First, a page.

WASHINGTON, Oct. 28 (UPI) -- The Obama administration on Friday announced new rules intended to help students get their federal loans forgiven in the case of fraud or misrepresentation by the school.
The U.S. Department of Education wrote the new regulations in response to an outcry from thousands of students from the now-shuttered Corinthian Colleges chain, which suddenly closed and sold some of its campuses last year. The rules overhaul the department's borrower defense to repayment, which allows federal student loans to be forgiven if a school uses deceptive or illegal practices to encourage students to borrow money for higher education.
"To protect students from the start, the regulations seek to deter institutions from engaging in predatory behavior or otherwise exposing the government to risk," U.S. Under Secretary of Education Ted Mitchell said. "For students who are injured by an institution's conduct, these regulations provide a clear path to relief with all of their rights intact, and restore their right to sue."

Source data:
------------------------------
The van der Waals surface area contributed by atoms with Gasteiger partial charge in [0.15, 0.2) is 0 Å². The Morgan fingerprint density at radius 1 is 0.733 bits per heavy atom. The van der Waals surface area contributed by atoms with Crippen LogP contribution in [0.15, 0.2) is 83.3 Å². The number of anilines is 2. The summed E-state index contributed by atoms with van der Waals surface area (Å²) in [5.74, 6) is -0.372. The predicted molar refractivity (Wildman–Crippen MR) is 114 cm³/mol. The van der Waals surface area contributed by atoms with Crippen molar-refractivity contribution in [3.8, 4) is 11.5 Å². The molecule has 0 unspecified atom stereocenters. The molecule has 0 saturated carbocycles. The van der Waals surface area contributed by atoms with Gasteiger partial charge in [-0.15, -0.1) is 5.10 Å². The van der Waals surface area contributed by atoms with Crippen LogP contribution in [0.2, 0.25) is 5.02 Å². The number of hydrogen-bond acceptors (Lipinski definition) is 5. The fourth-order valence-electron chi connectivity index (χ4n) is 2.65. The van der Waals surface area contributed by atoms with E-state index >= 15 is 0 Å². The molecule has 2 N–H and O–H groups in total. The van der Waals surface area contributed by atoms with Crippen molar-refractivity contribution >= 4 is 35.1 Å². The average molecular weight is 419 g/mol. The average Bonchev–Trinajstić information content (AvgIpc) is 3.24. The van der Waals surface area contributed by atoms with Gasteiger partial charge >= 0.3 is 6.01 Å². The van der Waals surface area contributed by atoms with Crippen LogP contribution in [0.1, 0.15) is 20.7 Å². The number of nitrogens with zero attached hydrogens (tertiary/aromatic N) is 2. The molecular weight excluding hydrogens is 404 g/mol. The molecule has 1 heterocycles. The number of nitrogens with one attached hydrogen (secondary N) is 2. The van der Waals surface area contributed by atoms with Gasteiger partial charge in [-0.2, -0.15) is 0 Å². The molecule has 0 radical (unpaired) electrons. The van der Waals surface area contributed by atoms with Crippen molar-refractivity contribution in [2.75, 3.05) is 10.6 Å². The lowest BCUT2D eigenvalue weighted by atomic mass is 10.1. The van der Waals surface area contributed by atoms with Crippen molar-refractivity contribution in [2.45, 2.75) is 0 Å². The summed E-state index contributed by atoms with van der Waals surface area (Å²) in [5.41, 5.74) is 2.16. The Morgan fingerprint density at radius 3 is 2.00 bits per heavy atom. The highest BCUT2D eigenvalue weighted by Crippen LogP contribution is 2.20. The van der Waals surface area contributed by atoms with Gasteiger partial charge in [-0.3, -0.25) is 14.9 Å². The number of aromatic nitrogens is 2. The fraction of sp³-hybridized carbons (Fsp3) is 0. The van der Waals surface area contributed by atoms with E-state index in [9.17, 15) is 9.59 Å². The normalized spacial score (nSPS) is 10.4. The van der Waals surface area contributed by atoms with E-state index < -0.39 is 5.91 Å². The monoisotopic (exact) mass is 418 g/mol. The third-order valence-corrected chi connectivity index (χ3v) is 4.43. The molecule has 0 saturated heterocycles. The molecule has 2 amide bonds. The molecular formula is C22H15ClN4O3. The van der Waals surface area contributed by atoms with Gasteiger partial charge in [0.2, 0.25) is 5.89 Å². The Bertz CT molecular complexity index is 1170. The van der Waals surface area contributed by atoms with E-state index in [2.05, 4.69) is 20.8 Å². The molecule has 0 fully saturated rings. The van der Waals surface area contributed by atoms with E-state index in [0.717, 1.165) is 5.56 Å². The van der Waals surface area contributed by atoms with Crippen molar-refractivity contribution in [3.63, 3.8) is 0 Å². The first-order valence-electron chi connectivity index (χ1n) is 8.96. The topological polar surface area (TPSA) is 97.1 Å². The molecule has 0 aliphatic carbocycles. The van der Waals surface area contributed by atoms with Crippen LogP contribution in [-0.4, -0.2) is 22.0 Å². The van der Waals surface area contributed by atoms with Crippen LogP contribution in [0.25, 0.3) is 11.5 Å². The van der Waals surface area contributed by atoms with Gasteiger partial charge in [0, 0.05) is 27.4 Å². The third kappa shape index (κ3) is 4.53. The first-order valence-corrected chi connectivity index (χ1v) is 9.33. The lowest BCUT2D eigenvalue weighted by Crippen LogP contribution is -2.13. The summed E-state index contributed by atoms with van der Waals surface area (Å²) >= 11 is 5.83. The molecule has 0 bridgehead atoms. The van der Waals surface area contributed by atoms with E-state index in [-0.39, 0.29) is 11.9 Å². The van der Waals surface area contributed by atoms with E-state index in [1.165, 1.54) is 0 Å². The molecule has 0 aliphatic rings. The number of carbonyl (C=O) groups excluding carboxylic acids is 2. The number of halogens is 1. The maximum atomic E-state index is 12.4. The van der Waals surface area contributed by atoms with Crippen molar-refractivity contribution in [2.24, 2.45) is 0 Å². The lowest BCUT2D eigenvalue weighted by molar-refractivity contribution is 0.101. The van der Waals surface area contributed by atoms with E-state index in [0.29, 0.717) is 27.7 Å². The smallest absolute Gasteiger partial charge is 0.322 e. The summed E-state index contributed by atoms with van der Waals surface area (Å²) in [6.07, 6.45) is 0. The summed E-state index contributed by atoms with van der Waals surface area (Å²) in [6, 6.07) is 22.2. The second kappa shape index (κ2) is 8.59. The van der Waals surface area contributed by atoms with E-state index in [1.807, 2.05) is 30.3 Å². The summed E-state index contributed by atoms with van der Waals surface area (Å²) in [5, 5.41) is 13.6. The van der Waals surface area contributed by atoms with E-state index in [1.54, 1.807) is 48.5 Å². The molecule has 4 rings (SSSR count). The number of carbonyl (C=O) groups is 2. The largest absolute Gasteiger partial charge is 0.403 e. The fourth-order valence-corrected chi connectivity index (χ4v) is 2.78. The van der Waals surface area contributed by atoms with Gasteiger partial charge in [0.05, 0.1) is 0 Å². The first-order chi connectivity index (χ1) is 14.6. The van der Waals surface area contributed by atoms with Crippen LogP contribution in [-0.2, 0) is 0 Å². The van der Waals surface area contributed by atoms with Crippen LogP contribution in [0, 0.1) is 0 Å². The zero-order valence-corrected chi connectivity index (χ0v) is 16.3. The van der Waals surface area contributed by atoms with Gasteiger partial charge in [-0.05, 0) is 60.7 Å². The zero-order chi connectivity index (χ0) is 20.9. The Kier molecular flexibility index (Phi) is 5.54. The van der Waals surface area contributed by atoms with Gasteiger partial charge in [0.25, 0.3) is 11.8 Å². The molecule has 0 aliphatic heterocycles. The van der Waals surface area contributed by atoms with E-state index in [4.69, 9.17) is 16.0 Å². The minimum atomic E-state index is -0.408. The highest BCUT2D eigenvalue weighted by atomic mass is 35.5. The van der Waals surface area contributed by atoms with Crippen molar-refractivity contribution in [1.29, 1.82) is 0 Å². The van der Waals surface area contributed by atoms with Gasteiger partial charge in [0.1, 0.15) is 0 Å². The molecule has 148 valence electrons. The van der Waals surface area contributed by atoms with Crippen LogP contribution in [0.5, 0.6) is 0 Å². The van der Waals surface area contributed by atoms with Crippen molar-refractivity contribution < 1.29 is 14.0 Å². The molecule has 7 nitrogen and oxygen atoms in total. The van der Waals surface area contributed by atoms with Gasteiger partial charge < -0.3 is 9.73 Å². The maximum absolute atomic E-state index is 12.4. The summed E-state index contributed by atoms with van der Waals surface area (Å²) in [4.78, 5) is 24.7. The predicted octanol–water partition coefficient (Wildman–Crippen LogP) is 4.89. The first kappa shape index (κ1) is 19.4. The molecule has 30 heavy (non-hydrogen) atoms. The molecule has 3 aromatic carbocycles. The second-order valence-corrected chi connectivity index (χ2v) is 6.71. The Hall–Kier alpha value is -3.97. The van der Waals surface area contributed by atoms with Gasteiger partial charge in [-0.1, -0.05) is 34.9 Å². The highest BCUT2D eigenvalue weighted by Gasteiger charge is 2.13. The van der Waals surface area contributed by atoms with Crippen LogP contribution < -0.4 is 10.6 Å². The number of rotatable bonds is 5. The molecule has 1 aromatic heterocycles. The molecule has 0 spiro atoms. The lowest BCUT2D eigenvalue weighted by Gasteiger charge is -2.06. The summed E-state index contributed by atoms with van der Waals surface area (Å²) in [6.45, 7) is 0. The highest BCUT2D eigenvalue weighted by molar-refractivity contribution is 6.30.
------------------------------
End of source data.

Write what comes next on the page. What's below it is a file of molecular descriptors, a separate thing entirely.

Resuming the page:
The regulations provide for automatic discharge of student loans for borrowers whose schools closed on or after Nov. 1, 2013, and have not re-enrolled in another school within three years. It also bans schools from forcing students to agree to not sue the school over misconduct.
Even with the new rules, activists said there is the likelihood many borrowers who should be eligible for student loan discharge will not get what they need. Abby Shaforth, an attorney at the National Consumer Law Center, said the rules leave too much to the discretion of the Department of Education.
"The group relief provision will only be effective in actually providing student relief if the department commits to making it so," she said. "Since most students who are defrauded will not know about their right to student loan discharge, it will be essential that the department act to pursue this relief on their behalf."